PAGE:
IAS Response to Executive Orders Restricting Travel and Immigration
In recent months, the Institute for Advanced Study has issued public statements in response to the original and revised executive orders that restrict travel from predominantly Muslim countries. The orders, currently suspended, cause us great concern and alarm given the Institute’s international scope and unwavering belief in nondiscrimination. Our founding principles are rooted in inclusion and excellence. From 1930 on, our scholars have been selected on the basis of their ability alone and with no regard to race, creed, or gender.
I would like to take the opportunity to share the Institute’s formal responses to the executive orders and related activities. I immediately wrote a letter on January 30 to the Institute’s Board of Trustees, Faculty and Emeriti, current Members and Visitors, and Staff.
To the Institute community,
I write to you with great concern regarding the federal executive order, which, on Friday, established travel restrictions for refugees and those coming to the U.S. from seven predominantly Muslim countries.
From our founding, the Institute has welcomed academics from around the world, irrespective of race, gender, and creed, with the simple requirement that they be dedicated to advancing scholarship. Bringing leading scholars from all of the world’s countries and regions and supporting their unfettered academic research, wherever it may take them, are among our core values. This was true in the 1930s when Faculty like Einstein, Weyl, and von Neumann came from Europe to the Institute, and it is true today as we welcome Faculty and Members from more than thirty countries.
As an institution, we take seriously the potential of the new federal executive order to interfere with our scholars’ ability to pursue their academic work. Since the order was issued, IAS staff have been working actively with affected scholars, and we will continue to provide support, guidance, and information as matters develop.
Should you or any of your colleagues have questions or concerns or need assistance at this time, please contact Michael Klompus, Chief Human Resources Officer, or Jennifer Hansen, Visa and Visitor Services Coordinator. Michael or Jennifer will provide whatever support members of our community need and will guarantee privacy.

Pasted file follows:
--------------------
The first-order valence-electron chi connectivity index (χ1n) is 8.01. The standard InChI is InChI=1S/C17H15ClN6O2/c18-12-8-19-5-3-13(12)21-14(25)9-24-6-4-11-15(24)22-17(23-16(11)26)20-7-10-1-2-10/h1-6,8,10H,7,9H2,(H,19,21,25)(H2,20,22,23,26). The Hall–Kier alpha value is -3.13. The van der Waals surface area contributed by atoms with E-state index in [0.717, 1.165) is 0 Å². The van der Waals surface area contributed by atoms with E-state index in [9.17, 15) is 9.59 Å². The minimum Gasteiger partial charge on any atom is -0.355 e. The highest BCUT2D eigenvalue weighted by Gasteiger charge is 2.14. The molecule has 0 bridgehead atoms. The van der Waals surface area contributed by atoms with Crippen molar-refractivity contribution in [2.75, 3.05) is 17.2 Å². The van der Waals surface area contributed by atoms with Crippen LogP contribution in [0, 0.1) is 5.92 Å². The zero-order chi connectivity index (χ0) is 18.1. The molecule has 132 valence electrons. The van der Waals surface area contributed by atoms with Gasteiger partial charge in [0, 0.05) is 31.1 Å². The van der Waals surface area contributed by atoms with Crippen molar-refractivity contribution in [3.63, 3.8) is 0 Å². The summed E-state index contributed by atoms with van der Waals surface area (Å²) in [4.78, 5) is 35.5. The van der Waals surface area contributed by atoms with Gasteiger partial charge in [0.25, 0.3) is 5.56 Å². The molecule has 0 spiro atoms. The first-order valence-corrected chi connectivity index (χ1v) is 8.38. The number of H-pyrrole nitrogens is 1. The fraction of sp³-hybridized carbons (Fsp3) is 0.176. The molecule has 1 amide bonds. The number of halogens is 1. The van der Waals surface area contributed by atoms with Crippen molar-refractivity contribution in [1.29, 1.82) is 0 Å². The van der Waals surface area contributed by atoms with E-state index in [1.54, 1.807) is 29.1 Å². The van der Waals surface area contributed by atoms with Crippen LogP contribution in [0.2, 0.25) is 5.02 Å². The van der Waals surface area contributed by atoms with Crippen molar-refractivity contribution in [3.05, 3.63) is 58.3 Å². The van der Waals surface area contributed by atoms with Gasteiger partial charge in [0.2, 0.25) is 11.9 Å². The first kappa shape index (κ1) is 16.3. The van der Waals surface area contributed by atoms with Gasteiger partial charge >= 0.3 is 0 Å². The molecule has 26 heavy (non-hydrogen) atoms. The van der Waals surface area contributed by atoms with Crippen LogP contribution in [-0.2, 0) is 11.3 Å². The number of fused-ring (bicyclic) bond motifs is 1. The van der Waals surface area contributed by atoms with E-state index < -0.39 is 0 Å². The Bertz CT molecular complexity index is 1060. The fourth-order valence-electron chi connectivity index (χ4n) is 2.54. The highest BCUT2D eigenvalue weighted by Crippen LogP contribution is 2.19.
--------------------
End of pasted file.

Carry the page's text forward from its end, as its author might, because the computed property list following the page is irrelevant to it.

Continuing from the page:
True to its mission and history, the Institute will always be a strong advocate for the unobstructed flow of scholars across the world. In the meantime, we are committed to doing everything we can within the limits of the law to protect and support those who are affected by this executive order. We will provide updates and information as the situation evolves and the implications of the executive order are more clearly known. In the meantime, please do not hesitate to reach out should you wish to be in touch.
The Institute Faculty authored a subsequent statement, signed by Faculty, Emeriti, and Trustees, on February 1.
The Institute for Advanced Study, since its founding in 1930, has provided an unbiased environment for international scholars to pursue vital and groundbreaking work in the sciences and humanities. Its mission is to recruit the world’s most prominent scholars, “in the spirit of America at its noblest” and “with no regard whatsoever to accidents of creed, origin or sex.” Against the backdrop of Fascism’s rise in Europe and in the best tradition of American higher education, some of the intellectual giants of the twentieth century, immigrants and refugees themselves, found a safe haven within our walls, among them Albert Einstein, Kurt Gödel, Erwin Panofsky, and John von Neumann.